Report: Feds Open Criminal Probe Of GM Switch Recall
The U.S. attorney’s office in New York has opened a criminal probe into the circumstances surrounding the General Motors ignition switch recall, according to reports on Tuesday by Reuters and the Associated Press, citing sources who asked not to be identified because the investigation is not public.
Federal prosecutors will examine, according to the reports, whether GM is criminally liable in the timing and handling of the switch problems that led to the recall last month of 1.37 million cars in the U.S. and a total of 1.62 million worldwide.
The U.S. Attorney’s office would not comment on the report. Its policy is not to disclose whether an investigation has been opened, and to comment only if an investigation leads to charges, according to Jerika Richardson, spokeswoman for the U.S. Attorney of the Southern District of New York.
General Motors spokesman Greg Martin, noting the Justice Department policy, said that the company had no comment.
The report comes as the National Highway Transportation Administration already has opened an investigation into the timeliness of the GM recall and a congressional committee ramped up a separate investigation of both GM and NHTSA with demands for years of documentation and incident reports related to the switch problem.
GM shares on Tuesday fell $1.91, or 5.15%, to close at $35.18, the sharpest one-day drop in more than two years.
Depositions in a court case last year show that GM knew in as far back as 2004 that ignition switches in some Chevrolet Cobalts could move out of the “run” into “accessory,” killing the engine and cutting off power to the air bags and other systems. GM settled that civil lawsuit last fall. Terms weren’t disclosed.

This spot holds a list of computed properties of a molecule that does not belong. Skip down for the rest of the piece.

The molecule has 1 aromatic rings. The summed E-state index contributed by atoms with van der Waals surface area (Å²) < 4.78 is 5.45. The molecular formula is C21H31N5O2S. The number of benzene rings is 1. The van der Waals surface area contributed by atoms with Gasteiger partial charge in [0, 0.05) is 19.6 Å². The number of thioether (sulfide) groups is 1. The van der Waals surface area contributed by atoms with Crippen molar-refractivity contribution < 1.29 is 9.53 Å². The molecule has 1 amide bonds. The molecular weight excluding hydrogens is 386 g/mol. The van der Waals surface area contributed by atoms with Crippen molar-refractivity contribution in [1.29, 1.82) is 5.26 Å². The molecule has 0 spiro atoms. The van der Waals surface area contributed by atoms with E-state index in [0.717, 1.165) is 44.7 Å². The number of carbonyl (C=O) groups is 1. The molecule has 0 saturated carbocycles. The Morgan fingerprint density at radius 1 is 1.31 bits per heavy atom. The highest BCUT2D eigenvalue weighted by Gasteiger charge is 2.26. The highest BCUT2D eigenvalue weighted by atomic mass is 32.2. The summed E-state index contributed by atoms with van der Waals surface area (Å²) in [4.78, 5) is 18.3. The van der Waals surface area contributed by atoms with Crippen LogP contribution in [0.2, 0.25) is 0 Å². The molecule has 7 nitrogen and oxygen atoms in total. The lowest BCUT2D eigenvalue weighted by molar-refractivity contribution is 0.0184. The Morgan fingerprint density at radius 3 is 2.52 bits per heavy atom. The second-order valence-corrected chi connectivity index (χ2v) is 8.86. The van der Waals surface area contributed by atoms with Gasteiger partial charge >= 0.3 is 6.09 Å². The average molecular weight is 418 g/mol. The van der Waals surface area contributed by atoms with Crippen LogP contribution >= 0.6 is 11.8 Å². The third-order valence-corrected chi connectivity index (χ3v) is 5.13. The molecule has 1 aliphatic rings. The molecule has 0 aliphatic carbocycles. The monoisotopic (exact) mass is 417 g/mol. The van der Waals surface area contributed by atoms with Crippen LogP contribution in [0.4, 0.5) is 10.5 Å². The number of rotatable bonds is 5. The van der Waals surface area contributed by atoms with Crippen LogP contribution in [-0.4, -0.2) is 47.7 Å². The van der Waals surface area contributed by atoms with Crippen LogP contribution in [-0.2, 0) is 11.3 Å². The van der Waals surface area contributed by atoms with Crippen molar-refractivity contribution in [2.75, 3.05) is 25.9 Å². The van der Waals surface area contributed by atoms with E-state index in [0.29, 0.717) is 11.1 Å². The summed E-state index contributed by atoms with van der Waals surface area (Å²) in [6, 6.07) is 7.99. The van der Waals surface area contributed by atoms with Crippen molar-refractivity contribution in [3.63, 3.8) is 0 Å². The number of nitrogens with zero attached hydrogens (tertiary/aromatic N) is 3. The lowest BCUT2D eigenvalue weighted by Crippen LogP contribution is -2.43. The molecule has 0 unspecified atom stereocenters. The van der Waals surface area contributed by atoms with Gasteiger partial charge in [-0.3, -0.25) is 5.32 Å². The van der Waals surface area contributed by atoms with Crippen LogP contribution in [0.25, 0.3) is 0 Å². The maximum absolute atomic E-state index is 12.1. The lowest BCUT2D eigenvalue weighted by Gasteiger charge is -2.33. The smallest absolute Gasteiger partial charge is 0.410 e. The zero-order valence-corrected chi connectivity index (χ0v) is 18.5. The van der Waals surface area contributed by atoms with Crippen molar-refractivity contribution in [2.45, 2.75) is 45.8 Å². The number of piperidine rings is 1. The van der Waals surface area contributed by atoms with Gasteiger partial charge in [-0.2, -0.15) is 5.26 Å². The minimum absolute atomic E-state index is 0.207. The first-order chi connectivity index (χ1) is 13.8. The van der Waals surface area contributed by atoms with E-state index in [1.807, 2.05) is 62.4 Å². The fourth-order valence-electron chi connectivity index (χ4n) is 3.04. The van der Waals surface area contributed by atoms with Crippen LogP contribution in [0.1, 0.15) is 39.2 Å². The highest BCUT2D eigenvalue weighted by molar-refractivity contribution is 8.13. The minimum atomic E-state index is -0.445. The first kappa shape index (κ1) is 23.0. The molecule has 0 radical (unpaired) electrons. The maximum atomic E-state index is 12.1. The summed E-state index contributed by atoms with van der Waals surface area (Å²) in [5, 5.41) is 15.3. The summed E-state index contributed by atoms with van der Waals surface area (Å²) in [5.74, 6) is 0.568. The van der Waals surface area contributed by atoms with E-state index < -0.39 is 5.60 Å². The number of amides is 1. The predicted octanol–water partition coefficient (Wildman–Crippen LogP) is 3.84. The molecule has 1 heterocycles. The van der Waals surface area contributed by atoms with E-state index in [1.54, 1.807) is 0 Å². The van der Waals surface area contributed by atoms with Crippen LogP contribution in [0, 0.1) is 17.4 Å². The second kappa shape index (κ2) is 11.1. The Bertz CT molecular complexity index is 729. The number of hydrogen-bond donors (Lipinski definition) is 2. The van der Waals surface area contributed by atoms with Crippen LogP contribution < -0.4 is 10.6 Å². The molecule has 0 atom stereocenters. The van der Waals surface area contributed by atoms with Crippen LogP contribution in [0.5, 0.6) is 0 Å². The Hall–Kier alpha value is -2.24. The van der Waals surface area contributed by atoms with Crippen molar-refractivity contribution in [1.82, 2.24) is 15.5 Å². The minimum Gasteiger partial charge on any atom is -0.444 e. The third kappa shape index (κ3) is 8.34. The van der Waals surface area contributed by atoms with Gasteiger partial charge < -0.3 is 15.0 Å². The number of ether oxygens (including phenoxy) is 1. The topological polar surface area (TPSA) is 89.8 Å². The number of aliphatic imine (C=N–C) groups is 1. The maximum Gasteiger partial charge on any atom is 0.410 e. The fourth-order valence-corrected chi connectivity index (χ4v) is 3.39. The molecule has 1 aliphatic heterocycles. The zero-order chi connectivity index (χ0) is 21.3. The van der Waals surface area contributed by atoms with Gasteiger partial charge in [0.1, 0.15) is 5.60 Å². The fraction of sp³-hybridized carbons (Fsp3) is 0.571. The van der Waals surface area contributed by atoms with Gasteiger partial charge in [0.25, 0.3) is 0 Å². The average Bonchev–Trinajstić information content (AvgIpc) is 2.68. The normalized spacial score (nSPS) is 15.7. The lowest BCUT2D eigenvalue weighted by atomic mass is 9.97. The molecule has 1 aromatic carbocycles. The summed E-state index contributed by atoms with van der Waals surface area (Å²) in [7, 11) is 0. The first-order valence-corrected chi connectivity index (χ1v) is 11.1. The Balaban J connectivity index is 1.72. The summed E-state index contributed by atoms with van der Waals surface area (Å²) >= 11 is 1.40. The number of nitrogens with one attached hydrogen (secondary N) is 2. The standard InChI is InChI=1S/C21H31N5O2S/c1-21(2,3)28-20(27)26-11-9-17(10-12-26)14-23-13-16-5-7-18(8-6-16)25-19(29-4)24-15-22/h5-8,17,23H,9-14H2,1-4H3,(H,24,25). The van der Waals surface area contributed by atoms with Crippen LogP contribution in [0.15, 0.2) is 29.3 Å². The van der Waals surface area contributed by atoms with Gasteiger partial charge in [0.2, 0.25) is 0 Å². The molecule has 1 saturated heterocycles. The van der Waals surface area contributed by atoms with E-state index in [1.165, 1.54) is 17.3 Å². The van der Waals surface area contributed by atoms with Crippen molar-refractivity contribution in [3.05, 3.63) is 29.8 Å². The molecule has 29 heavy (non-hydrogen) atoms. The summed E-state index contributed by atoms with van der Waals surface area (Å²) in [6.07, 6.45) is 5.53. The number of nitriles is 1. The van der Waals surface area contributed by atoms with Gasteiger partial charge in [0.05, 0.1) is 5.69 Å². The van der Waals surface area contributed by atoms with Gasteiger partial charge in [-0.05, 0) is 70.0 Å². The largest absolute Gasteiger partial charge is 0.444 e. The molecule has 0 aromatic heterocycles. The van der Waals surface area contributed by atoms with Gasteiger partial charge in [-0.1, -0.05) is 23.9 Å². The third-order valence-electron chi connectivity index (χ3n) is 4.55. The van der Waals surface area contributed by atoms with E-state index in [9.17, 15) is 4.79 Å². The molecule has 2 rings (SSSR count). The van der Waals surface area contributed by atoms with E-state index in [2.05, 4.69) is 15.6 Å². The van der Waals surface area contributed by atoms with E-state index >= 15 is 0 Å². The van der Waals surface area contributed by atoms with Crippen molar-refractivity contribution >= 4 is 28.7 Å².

Federal safety official also became aware of some cases of airbag failure and switch problem and told GM in 2007 that there had been fatalities.
The cars recalled in the U.S. are the 2005-07 Chevrolet Cobalt, 2007 Pontiac G5, 2003-07 Saturn Ion, 2006-07 Chevrolet HHR, 2006-07 Pontiac Solstice and Saturn Sky.GM says it knows of 31 crashes and 13 deaths as a result of the ignition switch/airbag problem.
Dealers will begin replacing the ignition switches on those models next month, GM says. In the meantime, owners are urged to drive using the ignition key only, with nothing attached.
A similar criminal investigation of Toyota’s sudden acceleration recalls by the U.S. attorney in New York has been ongoing since Toyota’s multiple recalls in 2009 and 2010.
The U.S. attorney’s office also would not comment on that investigation on Tuesday, but the company, in a statement to USA TODAY said, “Toyota continues to cooperate with the U.S. attorney’s office in this matter. In the nearly four years since this inquiry began, we’ve made fundamental changes to become a more responsive, customer-focused organization and we’re committed to continued improvements.”